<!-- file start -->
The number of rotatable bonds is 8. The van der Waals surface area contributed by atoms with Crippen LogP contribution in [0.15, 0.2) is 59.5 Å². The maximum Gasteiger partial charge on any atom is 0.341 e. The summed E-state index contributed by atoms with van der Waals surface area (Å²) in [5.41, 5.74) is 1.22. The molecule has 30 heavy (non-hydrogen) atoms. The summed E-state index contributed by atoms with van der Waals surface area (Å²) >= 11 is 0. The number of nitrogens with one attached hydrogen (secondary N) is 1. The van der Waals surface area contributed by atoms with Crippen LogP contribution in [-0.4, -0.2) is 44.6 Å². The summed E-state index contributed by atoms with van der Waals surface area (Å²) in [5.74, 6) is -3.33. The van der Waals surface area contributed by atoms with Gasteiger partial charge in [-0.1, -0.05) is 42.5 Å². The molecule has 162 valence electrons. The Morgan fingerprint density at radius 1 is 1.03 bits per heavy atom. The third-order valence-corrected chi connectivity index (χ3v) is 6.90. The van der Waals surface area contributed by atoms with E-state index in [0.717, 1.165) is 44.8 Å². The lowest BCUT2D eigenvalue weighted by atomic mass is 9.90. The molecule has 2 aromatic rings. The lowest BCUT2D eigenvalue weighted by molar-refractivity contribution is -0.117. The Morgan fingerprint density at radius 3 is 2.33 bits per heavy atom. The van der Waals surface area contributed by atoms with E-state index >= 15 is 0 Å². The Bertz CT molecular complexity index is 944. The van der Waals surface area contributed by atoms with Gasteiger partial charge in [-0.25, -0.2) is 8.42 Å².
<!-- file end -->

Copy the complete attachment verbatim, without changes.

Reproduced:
The number of rotatable bonds is 8. The van der Waals surface area contributed by atoms with Crippen LogP contribution in [0.15, 0.2) is 59.5 Å². The maximum Gasteiger partial charge on any atom is 0.341 e. The summed E-state index contributed by atoms with van der Waals surface area (Å²) in [5.41, 5.74) is 1.22. The molecule has 30 heavy (non-hydrogen) atoms. The summed E-state index contributed by atoms with van der Waals surface area (Å²) >= 11 is 0. The number of nitrogens with one attached hydrogen (secondary N) is 1. The van der Waals surface area contributed by atoms with Crippen LogP contribution in [-0.4, -0.2) is 44.6 Å². The summed E-state index contributed by atoms with van der Waals surface area (Å²) in [5.74, 6) is -3.33. The van der Waals surface area contributed by atoms with Gasteiger partial charge in [-0.1, -0.05) is 42.5 Å². The molecule has 162 valence electrons. The Morgan fingerprint density at radius 1 is 1.03 bits per heavy atom. The third-order valence-corrected chi connectivity index (χ3v) is 6.90. The van der Waals surface area contributed by atoms with E-state index in [0.717, 1.165) is 44.8 Å². The lowest BCUT2D eigenvalue weighted by atomic mass is 9.90. The molecule has 2 aromatic rings. The lowest BCUT2D eigenvalue weighted by molar-refractivity contribution is -0.117. The Morgan fingerprint density at radius 3 is 2.33 bits per heavy atom. The van der Waals surface area contributed by atoms with E-state index >= 15 is 0 Å². The Bertz CT molecular complexity index is 944. The van der Waals surface area contributed by atoms with Gasteiger partial charge in [-0.25, -0.2) is 8.42 Å².